The payout to military members wrongfully threatened with foreclosure while stationed overseas -- plaintiffs in a class-action lawsuit that included a Beaufort Marine -- is likely to be even larger than the $56 million announced in April.
Last year, U.S. Marine Capt. Jonathon Rowles of Beaufort sued a subsidiary of JPMorgan Chase, alleging it violated the law during his recent deployment by requiring him to verify his active-duty status every 90 days for more than two years and aggressively seeking to collect more than he owed on a 2004 mortgage for a home in Colorado.
The suit also alleged that the bank's systematic failures deprived thousands of military men and women of their rights under the Servicemembers Civil Relief Act.
Initially, $12 million was set to be awarded to about 6,000 service members, according to an April 21 settlement.
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However, that preliminary agreement was contingent upon the number of service members who sought a SCRA refund. If that number exceeded 8,000, the bank would have to increase its payout to affected service members by $1,500 per loan.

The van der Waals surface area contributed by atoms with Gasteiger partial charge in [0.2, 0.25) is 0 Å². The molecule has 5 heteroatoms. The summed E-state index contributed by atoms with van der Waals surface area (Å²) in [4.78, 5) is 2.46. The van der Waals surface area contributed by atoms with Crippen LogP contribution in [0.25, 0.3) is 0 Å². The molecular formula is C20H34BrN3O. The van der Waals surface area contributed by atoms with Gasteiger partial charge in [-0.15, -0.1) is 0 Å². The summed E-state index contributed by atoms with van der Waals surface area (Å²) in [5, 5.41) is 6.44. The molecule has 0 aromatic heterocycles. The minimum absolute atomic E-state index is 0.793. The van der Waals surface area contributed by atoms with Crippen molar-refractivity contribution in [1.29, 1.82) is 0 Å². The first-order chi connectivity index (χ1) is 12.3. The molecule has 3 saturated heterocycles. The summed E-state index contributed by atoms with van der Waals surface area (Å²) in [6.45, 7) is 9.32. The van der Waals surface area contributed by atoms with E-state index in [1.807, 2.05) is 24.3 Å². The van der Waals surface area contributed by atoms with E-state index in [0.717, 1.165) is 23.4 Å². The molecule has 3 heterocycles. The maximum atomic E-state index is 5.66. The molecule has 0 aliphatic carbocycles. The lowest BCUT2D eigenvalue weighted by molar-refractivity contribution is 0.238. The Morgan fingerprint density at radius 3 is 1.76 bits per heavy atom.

More than 13,000 service members applied to be included in the suit by the Sept. 11 deadline, and Chase will award about $20 million to them. The bank also will provide about $12 million to class members who were subject to wrongful foreclosures and another $8 million in attorney fees.
The bank will also provide an estimated $12 million and other remedies to class members who were the subject of wrongful foreclosures.
The settlement will be disclosed at a final approval hearing Nov. 15 in Columbia.
The plaintiffs were represented by the Harvey & Battey law firm in Beaufort.
Bill Harvey, part of Capt. Rowles' legal team, praised the terms of the settlement, calling it "a tremendous result for many deserving men and women."
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